What is Stated Value?

Stated Value

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Stated Value

Stated value is a term used in the context of stock that doesn’t have an assigned par value. Some jurisdictions or corporations may not issue stock with a par value, so instead, they might assign a “stated value” to shares. This value is typically set by the company’s board of directors.

The primary purpose of assigning a stated value is often regulatory or for internal accounting. Just like par value, the stated value becomes the minimum legal capital that a company must maintain and cannot pay out as dividends. In essence, it provides a certain level of protection to creditors by ensuring that a portion of equity capital remains in the company.

Example of Stated Value

Let’s use a fictional scenario to further illustrate the concept of stated value:


Suppose there’s a company named GreenLeaf Innovations. It’s a startup in the sustainable packaging industry. The company wants to raise capital by issuing common stock, but instead of assigning a par value to its shares, it decides to use a stated value.

Actions Taken:

  • Determination of Stated Value: The board of directors of GreenLeaf Innovations declares a stated value of $0.10 per share for its common stock.
  • Stock Issuance: GreenLeaf Innovations then issues 500,000 shares to the public at an issue price of $5.00 per share.

Accounting Implications:

  • Stated Capital Calculation:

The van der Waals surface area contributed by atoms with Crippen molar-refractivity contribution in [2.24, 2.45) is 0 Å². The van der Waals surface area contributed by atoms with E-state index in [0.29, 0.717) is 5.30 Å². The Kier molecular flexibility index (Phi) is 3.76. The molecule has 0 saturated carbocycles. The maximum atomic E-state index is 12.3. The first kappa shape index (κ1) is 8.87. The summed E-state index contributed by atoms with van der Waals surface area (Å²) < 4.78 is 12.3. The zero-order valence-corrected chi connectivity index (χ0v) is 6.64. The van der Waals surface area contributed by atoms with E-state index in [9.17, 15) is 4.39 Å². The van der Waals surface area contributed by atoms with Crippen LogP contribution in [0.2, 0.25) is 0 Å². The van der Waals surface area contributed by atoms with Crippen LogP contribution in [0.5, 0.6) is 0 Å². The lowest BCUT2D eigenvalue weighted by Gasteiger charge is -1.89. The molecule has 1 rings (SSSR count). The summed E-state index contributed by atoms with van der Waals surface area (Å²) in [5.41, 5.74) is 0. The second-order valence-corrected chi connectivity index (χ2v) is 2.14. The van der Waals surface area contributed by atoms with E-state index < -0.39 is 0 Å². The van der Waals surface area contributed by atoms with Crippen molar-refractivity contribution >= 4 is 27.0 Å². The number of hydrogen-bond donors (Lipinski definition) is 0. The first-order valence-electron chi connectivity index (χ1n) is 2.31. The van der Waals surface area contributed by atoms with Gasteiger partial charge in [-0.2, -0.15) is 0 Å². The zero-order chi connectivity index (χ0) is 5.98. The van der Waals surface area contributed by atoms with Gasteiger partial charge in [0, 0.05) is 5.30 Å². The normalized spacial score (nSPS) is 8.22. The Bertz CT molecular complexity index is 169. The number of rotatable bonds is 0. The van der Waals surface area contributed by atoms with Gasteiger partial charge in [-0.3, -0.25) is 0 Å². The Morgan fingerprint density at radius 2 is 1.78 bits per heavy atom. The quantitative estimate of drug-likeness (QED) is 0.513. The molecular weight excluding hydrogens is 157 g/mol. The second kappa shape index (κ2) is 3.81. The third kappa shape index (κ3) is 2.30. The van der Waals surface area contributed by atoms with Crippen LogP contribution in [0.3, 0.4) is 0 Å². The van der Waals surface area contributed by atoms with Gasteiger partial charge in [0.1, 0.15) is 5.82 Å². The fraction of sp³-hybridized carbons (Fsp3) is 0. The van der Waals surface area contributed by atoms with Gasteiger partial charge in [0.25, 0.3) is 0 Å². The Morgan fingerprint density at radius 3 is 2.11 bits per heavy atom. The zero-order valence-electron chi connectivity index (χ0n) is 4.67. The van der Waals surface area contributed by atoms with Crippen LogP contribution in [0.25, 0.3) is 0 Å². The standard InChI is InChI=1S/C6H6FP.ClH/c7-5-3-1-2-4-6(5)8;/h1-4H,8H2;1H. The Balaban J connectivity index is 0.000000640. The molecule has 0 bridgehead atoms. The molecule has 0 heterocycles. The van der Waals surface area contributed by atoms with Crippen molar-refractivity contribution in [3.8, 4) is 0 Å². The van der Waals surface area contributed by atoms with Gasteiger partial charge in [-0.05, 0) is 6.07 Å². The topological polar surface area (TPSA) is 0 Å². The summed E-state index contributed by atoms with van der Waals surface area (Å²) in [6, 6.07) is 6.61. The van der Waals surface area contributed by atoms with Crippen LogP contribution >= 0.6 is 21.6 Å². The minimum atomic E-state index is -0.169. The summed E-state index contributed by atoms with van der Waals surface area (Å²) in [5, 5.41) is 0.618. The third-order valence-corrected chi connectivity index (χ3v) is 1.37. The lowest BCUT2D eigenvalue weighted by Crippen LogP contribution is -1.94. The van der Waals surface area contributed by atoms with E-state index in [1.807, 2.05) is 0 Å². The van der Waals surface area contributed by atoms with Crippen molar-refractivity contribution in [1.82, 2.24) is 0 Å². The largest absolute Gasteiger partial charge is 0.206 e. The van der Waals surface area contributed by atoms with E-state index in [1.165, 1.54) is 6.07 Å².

• Stated Capital (from the stated value) = 500,000 shares × $0.10 = $50,000
  • Additional Paid-in Capital Calculation:
    • Amount received over the stated value per share = $5.00 (issue price) – $0.10 (stated value) = $4.90
    • Additional Paid-in Capital = 500,000 shares × $4.90 = $2,450,000

On GreenLeaf’s Balance Sheet:

In the equity section, the accounting entries would appear as:

  • Stated Capital (or Common Stock at Stated Value): $50,000
  • Additional Paid-in Capital: $2,450,000

So, the total capital received from this stock issuance would be $2,500,000, with a portion recognized as the base stated capital and the rest as additional paid-in capital.

This example demonstrates how a company might use a stated value in lieu of a par value when issuing shares. The stated capital acts as a foundational equity amount, while the additional paid-in capital represents the premium that investors pay over this baseline amount.

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